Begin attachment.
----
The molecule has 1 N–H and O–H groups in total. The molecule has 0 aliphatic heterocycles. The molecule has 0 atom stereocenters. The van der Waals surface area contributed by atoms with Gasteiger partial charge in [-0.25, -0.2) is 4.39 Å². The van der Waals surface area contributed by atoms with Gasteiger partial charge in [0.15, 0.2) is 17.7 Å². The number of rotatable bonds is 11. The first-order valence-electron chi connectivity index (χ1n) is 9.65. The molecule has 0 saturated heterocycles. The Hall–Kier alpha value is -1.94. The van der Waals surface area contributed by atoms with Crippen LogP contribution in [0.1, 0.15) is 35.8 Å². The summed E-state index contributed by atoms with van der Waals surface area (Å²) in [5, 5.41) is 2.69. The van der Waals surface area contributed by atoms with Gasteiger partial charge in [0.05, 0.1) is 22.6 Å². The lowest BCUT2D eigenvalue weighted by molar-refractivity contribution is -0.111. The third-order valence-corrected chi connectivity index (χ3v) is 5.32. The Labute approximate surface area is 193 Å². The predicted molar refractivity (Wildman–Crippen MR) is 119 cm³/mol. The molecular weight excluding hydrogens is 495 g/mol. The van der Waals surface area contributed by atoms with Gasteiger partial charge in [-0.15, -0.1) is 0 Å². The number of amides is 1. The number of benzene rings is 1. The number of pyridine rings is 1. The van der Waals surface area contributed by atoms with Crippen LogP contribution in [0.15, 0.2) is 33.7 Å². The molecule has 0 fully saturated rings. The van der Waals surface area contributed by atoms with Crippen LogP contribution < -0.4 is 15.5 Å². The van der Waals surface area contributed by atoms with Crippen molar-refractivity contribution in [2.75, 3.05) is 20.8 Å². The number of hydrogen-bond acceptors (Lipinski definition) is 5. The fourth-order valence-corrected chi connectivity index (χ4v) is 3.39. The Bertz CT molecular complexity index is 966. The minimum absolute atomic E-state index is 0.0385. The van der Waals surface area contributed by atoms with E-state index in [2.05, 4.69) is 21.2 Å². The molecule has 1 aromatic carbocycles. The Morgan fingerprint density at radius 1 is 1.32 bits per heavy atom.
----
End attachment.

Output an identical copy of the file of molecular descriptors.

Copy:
The molecule has 1 N–H and O–H groups in total. The molecule has 0 aliphatic heterocycles. The molecule has 0 atom stereocenters. The van der Waals surface area contributed by atoms with Gasteiger partial charge in [-0.25, -0.2) is 4.39 Å². The van der Waals surface area contributed by atoms with Gasteiger partial charge in [0.15, 0.2) is 17.7 Å². The number of rotatable bonds is 11. The first-order valence-electron chi connectivity index (χ1n) is 9.65. The molecule has 0 saturated heterocycles. The Hall–Kier alpha value is -1.94. The van der Waals surface area contributed by atoms with Crippen LogP contribution in [0.1, 0.15) is 35.8 Å². The summed E-state index contributed by atoms with van der Waals surface area (Å²) in [5, 5.41) is 2.69. The van der Waals surface area contributed by atoms with Gasteiger partial charge in [0.05, 0.1) is 22.6 Å². The lowest BCUT2D eigenvalue weighted by molar-refractivity contribution is -0.111. The third-order valence-corrected chi connectivity index (χ3v) is 5.32. The Labute approximate surface area is 193 Å². The predicted molar refractivity (Wildman–Crippen MR) is 119 cm³/mol. The molecular weight excluding hydrogens is 495 g/mol. The van der Waals surface area contributed by atoms with Gasteiger partial charge in [-0.15, -0.1) is 0 Å². The number of amides is 1. The number of benzene rings is 1. The number of pyridine rings is 1. The van der Waals surface area contributed by atoms with Crippen LogP contribution in [0.15, 0.2) is 33.7 Å². The molecule has 0 fully saturated rings. The van der Waals surface area contributed by atoms with Crippen LogP contribution < -0.4 is 15.5 Å². The van der Waals surface area contributed by atoms with Crippen molar-refractivity contribution in [2.75, 3.05) is 20.8 Å². The number of hydrogen-bond acceptors (Lipinski definition) is 5. The fourth-order valence-corrected chi connectivity index (χ4v) is 3.39. The Bertz CT molecular complexity index is 966. The minimum absolute atomic E-state index is 0.0385. The van der Waals surface area contributed by atoms with E-state index in [2.05, 4.69) is 21.2 Å². The molecule has 1 aromatic carbocycles. The Morgan fingerprint density at radius 1 is 1.32 bits per heavy atom.